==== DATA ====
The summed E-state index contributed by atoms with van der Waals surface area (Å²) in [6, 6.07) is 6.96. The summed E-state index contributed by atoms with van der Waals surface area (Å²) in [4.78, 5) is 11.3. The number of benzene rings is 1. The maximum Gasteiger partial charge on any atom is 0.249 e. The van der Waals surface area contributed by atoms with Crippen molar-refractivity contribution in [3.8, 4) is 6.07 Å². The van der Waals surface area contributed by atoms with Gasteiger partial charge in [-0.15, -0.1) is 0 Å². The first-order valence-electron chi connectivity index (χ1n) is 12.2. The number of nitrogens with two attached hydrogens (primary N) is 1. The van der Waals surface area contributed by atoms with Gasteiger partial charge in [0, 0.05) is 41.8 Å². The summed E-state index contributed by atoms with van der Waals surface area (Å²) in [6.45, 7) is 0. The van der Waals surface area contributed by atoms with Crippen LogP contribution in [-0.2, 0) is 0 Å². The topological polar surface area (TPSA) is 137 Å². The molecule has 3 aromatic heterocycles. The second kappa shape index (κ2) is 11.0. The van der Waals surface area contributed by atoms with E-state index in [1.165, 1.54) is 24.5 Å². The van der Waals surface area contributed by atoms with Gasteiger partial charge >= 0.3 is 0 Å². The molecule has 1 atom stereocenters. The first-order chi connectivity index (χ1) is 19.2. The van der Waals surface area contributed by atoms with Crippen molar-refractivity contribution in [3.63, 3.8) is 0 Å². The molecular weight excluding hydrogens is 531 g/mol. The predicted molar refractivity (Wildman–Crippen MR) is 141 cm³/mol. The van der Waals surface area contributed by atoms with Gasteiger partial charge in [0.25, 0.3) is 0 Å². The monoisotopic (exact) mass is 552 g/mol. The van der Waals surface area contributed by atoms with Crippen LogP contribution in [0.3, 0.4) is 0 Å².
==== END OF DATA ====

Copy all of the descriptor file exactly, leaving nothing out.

The summed E-state index contributed by atoms with van der Waals surface area (Å²) in [6, 6.07) is 6.96. The summed E-state index contributed by atoms with van der Waals surface area (Å²) in [4.78, 5) is 11.3. The number of benzene rings is 1. The maximum Gasteiger partial charge on any atom is 0.249 e. The van der Waals surface area contributed by atoms with Crippen molar-refractivity contribution in [3.8, 4) is 6.07 Å². The van der Waals surface area contributed by atoms with Gasteiger partial charge in [-0.15, -0.1) is 0 Å². The first-order valence-electron chi connectivity index (χ1n) is 12.2. The number of nitrogens with two attached hydrogens (primary N) is 1. The van der Waals surface area contributed by atoms with Gasteiger partial charge in [0, 0.05) is 41.8 Å². The summed E-state index contributed by atoms with van der Waals surface area (Å²) in [6.45, 7) is 0. The van der Waals surface area contributed by atoms with Crippen LogP contribution in [-0.2, 0) is 0 Å². The topological polar surface area (TPSA) is 137 Å². The molecule has 3 aromatic heterocycles. The second kappa shape index (κ2) is 11.0. The van der Waals surface area contributed by atoms with E-state index in [1.165, 1.54) is 24.5 Å². The van der Waals surface area contributed by atoms with Gasteiger partial charge >= 0.3 is 0 Å². The molecule has 1 atom stereocenters. The first-order chi connectivity index (χ1) is 19.2. The van der Waals surface area contributed by atoms with Crippen molar-refractivity contribution in [3.63, 3.8) is 0 Å². The molecular weight excluding hydrogens is 531 g/mol. The predicted molar refractivity (Wildman–Crippen MR) is 141 cm³/mol. The van der Waals surface area contributed by atoms with Gasteiger partial charge in [0.25, 0.3) is 0 Å². The monoisotopic (exact) mass is 552 g/mol. The van der Waals surface area contributed by atoms with Crippen LogP contribution in [0.3, 0.4) is 0 Å².